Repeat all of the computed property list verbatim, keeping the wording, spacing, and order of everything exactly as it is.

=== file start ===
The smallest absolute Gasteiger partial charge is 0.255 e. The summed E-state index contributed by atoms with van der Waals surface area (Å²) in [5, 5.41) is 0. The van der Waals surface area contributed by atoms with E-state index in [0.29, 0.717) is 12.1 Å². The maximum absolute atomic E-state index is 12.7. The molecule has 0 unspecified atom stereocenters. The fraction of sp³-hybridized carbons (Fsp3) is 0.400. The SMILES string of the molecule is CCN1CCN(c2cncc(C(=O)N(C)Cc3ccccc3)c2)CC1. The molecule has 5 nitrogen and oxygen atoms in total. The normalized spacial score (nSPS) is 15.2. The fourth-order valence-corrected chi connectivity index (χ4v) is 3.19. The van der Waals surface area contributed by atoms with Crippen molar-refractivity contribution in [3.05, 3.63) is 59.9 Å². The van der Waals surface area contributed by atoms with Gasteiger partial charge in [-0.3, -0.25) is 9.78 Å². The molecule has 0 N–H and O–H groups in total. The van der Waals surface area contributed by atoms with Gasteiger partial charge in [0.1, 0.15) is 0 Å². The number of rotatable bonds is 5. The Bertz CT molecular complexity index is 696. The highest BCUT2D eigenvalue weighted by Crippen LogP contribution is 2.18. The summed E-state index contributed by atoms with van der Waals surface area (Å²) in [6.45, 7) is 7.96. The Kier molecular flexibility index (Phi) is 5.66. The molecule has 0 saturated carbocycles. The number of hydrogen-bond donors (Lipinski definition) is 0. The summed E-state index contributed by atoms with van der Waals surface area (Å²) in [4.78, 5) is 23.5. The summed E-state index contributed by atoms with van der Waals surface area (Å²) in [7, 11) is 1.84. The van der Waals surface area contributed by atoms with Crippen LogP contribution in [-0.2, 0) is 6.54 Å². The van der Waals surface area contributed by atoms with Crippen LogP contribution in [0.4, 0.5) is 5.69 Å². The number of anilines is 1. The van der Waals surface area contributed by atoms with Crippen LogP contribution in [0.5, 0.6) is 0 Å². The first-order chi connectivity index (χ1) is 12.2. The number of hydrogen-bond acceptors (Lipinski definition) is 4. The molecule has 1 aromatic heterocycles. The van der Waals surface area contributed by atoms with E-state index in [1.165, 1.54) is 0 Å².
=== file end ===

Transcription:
The smallest absolute Gasteiger partial charge is 0.255 e. The summed E-state index contributed by atoms with van der Waals surface area (Å²) in [5, 5.41) is 0. The van der Waals surface area contributed by atoms with E-state index in [0.29, 0.717) is 12.1 Å². The maximum absolute atomic E-state index is 12.7. The molecule has 0 unspecified atom stereocenters. The fraction of sp³-hybridized carbons (Fsp3) is 0.400. The SMILES string of the molecule is CCN1CCN(c2cncc(C(=O)N(C)Cc3ccccc3)c2)CC1. The molecule has 5 nitrogen and oxygen atoms in total. The normalized spacial score (nSPS) is 15.2. The fourth-order valence-corrected chi connectivity index (χ4v) is 3.19. The van der Waals surface area contributed by atoms with Crippen molar-refractivity contribution in [3.05, 3.63) is 59.9 Å². The van der Waals surface area contributed by atoms with Gasteiger partial charge in [-0.3, -0.25) is 9.78 Å². The molecule has 0 N–H and O–H groups in total. The van der Waals surface area contributed by atoms with Gasteiger partial charge in [0.1, 0.15) is 0 Å². The number of rotatable bonds is 5. The Bertz CT molecular complexity index is 696. The highest BCUT2D eigenvalue weighted by Crippen LogP contribution is 2.18. The summed E-state index contributed by atoms with van der Waals surface area (Å²) in [6.45, 7) is 7.96. The Kier molecular flexibility index (Phi) is 5.66. The molecule has 0 saturated carbocycles. The number of hydrogen-bond donors (Lipinski definition) is 0. The summed E-state index contributed by atoms with van der Waals surface area (Å²) in [4.78, 5) is 23.5. The summed E-state index contributed by atoms with van der Waals surface area (Å²) in [7, 11) is 1.84. The van der Waals surface area contributed by atoms with Crippen LogP contribution in [-0.2, 0) is 6.54 Å². The van der Waals surface area contributed by atoms with Crippen LogP contribution in [0.4, 0.5) is 5.69 Å². The number of anilines is 1. The van der Waals surface area contributed by atoms with Crippen LogP contribution in [0.5, 0.6) is 0 Å². The first-order chi connectivity index (χ1) is 12.2. The number of hydrogen-bond acceptors (Lipinski definition) is 4. The molecule has 1 aromatic heterocycles. The van der Waals surface area contributed by atoms with E-state index in [1.165, 1.54) is 0 Å².